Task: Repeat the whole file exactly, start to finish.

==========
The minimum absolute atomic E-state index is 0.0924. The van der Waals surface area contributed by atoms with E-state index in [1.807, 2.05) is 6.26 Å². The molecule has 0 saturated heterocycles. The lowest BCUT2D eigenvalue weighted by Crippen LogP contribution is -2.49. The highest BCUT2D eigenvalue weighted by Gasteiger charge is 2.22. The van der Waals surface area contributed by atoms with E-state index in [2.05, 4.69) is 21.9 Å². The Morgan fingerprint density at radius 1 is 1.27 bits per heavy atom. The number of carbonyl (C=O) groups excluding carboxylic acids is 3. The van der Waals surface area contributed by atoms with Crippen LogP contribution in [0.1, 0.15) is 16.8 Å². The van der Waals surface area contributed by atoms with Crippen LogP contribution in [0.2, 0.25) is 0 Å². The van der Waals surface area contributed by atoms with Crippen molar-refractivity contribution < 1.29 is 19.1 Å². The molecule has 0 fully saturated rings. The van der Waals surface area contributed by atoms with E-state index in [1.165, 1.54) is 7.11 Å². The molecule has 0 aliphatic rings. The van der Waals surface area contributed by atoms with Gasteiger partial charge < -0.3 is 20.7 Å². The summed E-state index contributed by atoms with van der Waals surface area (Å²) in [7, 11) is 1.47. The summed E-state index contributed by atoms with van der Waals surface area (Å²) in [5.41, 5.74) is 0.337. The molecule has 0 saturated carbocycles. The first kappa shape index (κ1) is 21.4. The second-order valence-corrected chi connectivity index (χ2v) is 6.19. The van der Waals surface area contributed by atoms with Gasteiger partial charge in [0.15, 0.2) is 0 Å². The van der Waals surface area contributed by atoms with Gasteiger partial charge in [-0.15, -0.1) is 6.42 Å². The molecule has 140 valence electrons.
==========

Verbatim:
The minimum absolute atomic E-state index is 0.0924. The van der Waals surface area contributed by atoms with E-state index in [1.807, 2.05) is 6.26 Å². The molecule has 0 saturated heterocycles. The lowest BCUT2D eigenvalue weighted by Crippen LogP contribution is -2.49. The highest BCUT2D eigenvalue weighted by Gasteiger charge is 2.22. The van der Waals surface area contributed by atoms with E-state index in [2.05, 4.69) is 21.9 Å². The Morgan fingerprint density at radius 1 is 1.27 bits per heavy atom. The number of carbonyl (C=O) groups excluding carboxylic acids is 3. The van der Waals surface area contributed by atoms with Crippen LogP contribution in [0.1, 0.15) is 16.8 Å². The van der Waals surface area contributed by atoms with Crippen LogP contribution in [0.2, 0.25) is 0 Å². The van der Waals surface area contributed by atoms with Crippen molar-refractivity contribution < 1.29 is 19.1 Å². The molecule has 0 fully saturated rings. The van der Waals surface area contributed by atoms with E-state index in [1.165, 1.54) is 7.11 Å². The molecule has 0 aliphatic rings. The van der Waals surface area contributed by atoms with Gasteiger partial charge < -0.3 is 20.7 Å². The summed E-state index contributed by atoms with van der Waals surface area (Å²) in [7, 11) is 1.47. The summed E-state index contributed by atoms with van der Waals surface area (Å²) in [5.41, 5.74) is 0.337. The molecule has 0 saturated carbocycles. The first kappa shape index (κ1) is 21.4. The second-order valence-corrected chi connectivity index (χ2v) is 6.19. The van der Waals surface area contributed by atoms with Gasteiger partial charge in [0.15, 0.2) is 0 Å². The van der Waals surface area contributed by atoms with Gasteiger partial charge in [-0.15, -0.1) is 6.42 Å². The molecule has 140 valence electrons.